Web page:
And keep in mind that, as a young builder, if you have the slightest yen to see the world, then this planet is potentially your oyster — or penguin. Ingratiate yourself with the right folks and there’s really just about nowhere you couldn’t go for the U.S. military, not even Antarctica. The Navy’s been building a scientific outpost on that great, icy continent since the 1950s. By now, McMurdo Station has more than 60 buildings — and it’s getting warmer! So count on those numbers to rise…

Flying Below the Imperial Radar

Keep in mind that we’re really talking tip-of-the-iceberg here; just what can be gleaned, which isn’t much, about American base construction abroad from a media that doesn’t attach any importance to the subject.

Still, it’s obvious that our imperial busy beavers remain tirelessly at work — and you could be one of them. A few other countries have the odd base or two abroad, but here’s a stat to be proud of: It’s estimated that 95% of all foreign bases on this planet are ours! That’s no small boast. Just consider Okinawa, a Japanese island smaller than the Hawaian island of Kauai. The United States has 38 bases there that cover 19% of the island’s prime real estate. That has to be a record.

If this is news to you, I’m not surprised. Here’s the strange thing: We Americans garrison the globe in a way no people has ever done — not the ancient Romans with their garrisons stretched from North Africa to distant Britain; not even the nineteenth century British with their far-flung naval coaling stations. Our garrisons around the world are our versions of “gunboat diplomacy” and colonialism all wrapped in one. They are functionally our modus operandi on the planet. Everyone out there knows about them, but few Americans are particularly aware of them.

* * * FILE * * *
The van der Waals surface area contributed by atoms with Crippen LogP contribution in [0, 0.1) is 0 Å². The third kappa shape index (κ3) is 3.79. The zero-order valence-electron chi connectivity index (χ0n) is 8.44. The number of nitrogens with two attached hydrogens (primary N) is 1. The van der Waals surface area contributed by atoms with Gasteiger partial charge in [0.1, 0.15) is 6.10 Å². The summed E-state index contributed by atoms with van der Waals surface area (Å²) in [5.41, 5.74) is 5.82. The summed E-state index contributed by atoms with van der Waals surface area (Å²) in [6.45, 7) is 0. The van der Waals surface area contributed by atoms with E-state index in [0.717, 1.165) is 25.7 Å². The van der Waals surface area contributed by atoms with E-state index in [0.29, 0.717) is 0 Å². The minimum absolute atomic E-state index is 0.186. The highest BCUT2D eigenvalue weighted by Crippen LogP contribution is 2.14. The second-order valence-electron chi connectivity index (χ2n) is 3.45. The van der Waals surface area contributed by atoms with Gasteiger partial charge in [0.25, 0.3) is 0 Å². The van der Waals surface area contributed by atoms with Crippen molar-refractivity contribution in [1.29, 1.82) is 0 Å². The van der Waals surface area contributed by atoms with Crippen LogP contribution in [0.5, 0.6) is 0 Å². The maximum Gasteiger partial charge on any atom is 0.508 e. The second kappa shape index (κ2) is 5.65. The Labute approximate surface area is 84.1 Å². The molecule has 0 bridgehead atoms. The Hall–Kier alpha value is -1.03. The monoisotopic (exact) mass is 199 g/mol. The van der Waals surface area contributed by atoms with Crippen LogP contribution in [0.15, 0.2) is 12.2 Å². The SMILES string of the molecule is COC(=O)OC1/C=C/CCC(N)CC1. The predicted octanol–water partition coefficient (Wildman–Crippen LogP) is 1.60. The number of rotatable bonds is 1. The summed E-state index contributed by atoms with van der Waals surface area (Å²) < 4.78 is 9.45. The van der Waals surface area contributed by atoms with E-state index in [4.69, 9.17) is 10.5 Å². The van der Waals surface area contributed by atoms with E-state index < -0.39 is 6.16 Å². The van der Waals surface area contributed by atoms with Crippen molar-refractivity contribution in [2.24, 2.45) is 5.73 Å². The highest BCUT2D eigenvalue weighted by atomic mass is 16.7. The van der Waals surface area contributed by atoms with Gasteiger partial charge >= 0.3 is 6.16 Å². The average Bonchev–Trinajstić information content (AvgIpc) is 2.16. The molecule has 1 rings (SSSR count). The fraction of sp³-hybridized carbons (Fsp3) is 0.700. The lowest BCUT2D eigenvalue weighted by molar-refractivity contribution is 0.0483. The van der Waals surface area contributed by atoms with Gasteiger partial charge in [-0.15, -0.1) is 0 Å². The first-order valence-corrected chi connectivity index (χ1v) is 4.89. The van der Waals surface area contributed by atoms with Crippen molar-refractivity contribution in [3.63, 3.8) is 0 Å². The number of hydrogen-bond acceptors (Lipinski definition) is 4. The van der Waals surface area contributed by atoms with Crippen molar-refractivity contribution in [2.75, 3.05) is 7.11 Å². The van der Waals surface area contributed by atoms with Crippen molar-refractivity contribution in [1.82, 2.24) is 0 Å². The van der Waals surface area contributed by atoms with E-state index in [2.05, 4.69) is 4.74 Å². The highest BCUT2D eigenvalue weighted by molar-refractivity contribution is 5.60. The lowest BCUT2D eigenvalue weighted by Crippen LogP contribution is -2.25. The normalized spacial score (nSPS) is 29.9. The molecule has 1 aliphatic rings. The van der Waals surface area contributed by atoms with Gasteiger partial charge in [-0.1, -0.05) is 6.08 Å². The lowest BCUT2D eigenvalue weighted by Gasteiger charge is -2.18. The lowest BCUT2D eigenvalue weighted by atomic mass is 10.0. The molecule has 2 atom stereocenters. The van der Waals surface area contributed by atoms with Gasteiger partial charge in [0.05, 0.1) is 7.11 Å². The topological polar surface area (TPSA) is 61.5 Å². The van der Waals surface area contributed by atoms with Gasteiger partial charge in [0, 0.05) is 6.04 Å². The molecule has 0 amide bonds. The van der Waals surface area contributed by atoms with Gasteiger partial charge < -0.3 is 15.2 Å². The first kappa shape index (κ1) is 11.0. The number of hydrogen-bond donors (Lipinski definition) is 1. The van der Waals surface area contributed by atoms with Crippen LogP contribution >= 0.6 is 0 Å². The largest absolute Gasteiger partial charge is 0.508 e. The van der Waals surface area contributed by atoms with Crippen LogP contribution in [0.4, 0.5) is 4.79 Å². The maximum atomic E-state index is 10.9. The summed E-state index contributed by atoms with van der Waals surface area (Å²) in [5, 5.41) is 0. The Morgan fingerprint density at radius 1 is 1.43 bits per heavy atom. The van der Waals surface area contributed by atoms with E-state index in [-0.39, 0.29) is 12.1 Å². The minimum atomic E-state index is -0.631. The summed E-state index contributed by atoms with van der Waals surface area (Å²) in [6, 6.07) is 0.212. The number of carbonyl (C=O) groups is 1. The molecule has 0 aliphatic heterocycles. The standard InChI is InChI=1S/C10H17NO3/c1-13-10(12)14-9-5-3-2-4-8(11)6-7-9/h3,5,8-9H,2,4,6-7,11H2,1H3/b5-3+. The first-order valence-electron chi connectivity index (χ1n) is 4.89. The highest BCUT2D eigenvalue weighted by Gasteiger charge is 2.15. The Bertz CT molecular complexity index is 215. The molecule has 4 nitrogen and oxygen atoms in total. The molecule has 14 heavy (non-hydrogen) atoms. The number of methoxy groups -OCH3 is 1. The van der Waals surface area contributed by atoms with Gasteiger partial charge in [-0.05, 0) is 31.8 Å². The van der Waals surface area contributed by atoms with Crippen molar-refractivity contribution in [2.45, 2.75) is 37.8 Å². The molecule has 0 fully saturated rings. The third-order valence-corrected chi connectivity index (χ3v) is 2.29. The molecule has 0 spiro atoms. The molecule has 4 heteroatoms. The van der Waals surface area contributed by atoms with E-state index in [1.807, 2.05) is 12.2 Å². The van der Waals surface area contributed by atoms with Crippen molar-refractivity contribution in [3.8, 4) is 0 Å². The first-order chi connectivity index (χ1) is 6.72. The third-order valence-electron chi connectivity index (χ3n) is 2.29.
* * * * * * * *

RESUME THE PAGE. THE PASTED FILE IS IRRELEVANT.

Staggering billions, for instance, have gone into those state-of-the-art mega-bases in Iraq, and scores of smaller ones, since Baghdad fell in April 2003. They are presences, facts on the ground of the first order. No matter what anyone was saying in Washington at any moment, they spoke of permanence, of a desire to be in Iraq forever and a day; and yet the Iraq debate in the mainstream these last years has taken place almost without serious mention of them. You can turn on your TV and watch American journalists, standing somewhere in Camp Victory, report on other subjects. But when has one ever taken you on a simple tour of that mega-base?

The fact is: In Iraq, Afghanistan, and elsewhere, our garrisons regularly slip beneath the American radar. Think of it, perhaps, as a way to have our cake and eat it too. We manage to be an imperial presence on the planet without ever quite having to be reminded that we are part of an empire, an identification which rubs against the American grain.

Being American functionally means never having to say you’re sorry. I only mention this, by the way, because, if you take my advice, you stand to make loads of money, but you’ll slip below the radar too.

Tom Engelhardt, who runs the Nation Institute’s, is the co-founder of the American Empire Project. His book, The End of Victory Culture (University of Massachusetts Press), has just been thoroughly updated in a newly issued edition that deals with victory culture’s crash-and-burn sequel in Iraq.

Copyright 2007 Tom Engelhardt